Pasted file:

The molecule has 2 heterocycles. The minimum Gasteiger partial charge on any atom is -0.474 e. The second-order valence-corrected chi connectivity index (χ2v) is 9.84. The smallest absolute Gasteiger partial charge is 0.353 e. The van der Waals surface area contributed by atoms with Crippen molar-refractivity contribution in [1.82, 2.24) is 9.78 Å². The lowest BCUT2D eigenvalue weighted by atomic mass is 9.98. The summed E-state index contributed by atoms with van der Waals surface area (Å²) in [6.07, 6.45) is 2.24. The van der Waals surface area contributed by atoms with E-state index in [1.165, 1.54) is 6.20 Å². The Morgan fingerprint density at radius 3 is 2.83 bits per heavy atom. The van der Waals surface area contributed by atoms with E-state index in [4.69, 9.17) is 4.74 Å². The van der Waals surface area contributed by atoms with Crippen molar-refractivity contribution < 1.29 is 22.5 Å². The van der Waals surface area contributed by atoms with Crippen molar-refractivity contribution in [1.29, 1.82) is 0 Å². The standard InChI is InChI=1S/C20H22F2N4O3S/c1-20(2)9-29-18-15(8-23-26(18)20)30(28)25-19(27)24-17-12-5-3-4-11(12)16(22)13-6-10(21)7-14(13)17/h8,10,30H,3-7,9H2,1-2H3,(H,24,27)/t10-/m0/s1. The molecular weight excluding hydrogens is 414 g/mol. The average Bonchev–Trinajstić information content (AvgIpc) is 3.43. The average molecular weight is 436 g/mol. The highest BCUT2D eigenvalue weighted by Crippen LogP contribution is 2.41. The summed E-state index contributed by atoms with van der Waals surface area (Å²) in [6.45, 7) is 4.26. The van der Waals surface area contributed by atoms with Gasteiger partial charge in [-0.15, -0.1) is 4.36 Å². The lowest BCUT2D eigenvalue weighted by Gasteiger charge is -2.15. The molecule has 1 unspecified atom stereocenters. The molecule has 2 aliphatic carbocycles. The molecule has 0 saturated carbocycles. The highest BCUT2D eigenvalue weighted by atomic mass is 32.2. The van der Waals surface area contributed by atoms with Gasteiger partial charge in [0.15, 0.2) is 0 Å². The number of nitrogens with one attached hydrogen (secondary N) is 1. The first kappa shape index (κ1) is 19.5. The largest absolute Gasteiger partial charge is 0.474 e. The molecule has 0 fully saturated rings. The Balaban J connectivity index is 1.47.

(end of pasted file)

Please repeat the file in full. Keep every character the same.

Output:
The molecule has 2 heterocycles. The minimum Gasteiger partial charge on any atom is -0.474 e. The second-order valence-corrected chi connectivity index (χ2v) is 9.84. The smallest absolute Gasteiger partial charge is 0.353 e. The van der Waals surface area contributed by atoms with Crippen molar-refractivity contribution in [1.82, 2.24) is 9.78 Å². The lowest BCUT2D eigenvalue weighted by atomic mass is 9.98. The summed E-state index contributed by atoms with van der Waals surface area (Å²) in [6.07, 6.45) is 2.24. The van der Waals surface area contributed by atoms with E-state index in [1.165, 1.54) is 6.20 Å². The Morgan fingerprint density at radius 3 is 2.83 bits per heavy atom. The van der Waals surface area contributed by atoms with E-state index in [4.69, 9.17) is 4.74 Å². The van der Waals surface area contributed by atoms with Crippen molar-refractivity contribution < 1.29 is 22.5 Å². The van der Waals surface area contributed by atoms with Crippen molar-refractivity contribution in [1.29, 1.82) is 0 Å². The standard InChI is InChI=1S/C20H22F2N4O3S/c1-20(2)9-29-18-15(8-23-26(18)20)30(28)25-19(27)24-17-12-5-3-4-11(12)16(22)13-6-10(21)7-14(13)17/h8,10,30H,3-7,9H2,1-2H3,(H,24,27)/t10-/m0/s1. The molecular weight excluding hydrogens is 414 g/mol. The average Bonchev–Trinajstić information content (AvgIpc) is 3.43. The average molecular weight is 436 g/mol. The highest BCUT2D eigenvalue weighted by Crippen LogP contribution is 2.41. The summed E-state index contributed by atoms with van der Waals surface area (Å²) in [6.45, 7) is 4.26. The van der Waals surface area contributed by atoms with Gasteiger partial charge in [-0.15, -0.1) is 4.36 Å². The lowest BCUT2D eigenvalue weighted by Gasteiger charge is -2.15. The molecule has 1 unspecified atom stereocenters. The molecule has 2 aliphatic carbocycles. The molecule has 0 saturated carbocycles. The highest BCUT2D eigenvalue weighted by atomic mass is 32.2. The van der Waals surface area contributed by atoms with Gasteiger partial charge in [0.15, 0.2) is 0 Å². The number of nitrogens with one attached hydrogen (secondary N) is 1. The first kappa shape index (κ1) is 19.5. The largest absolute Gasteiger partial charge is 0.474 e. The molecule has 0 fully saturated rings. The Balaban J connectivity index is 1.47.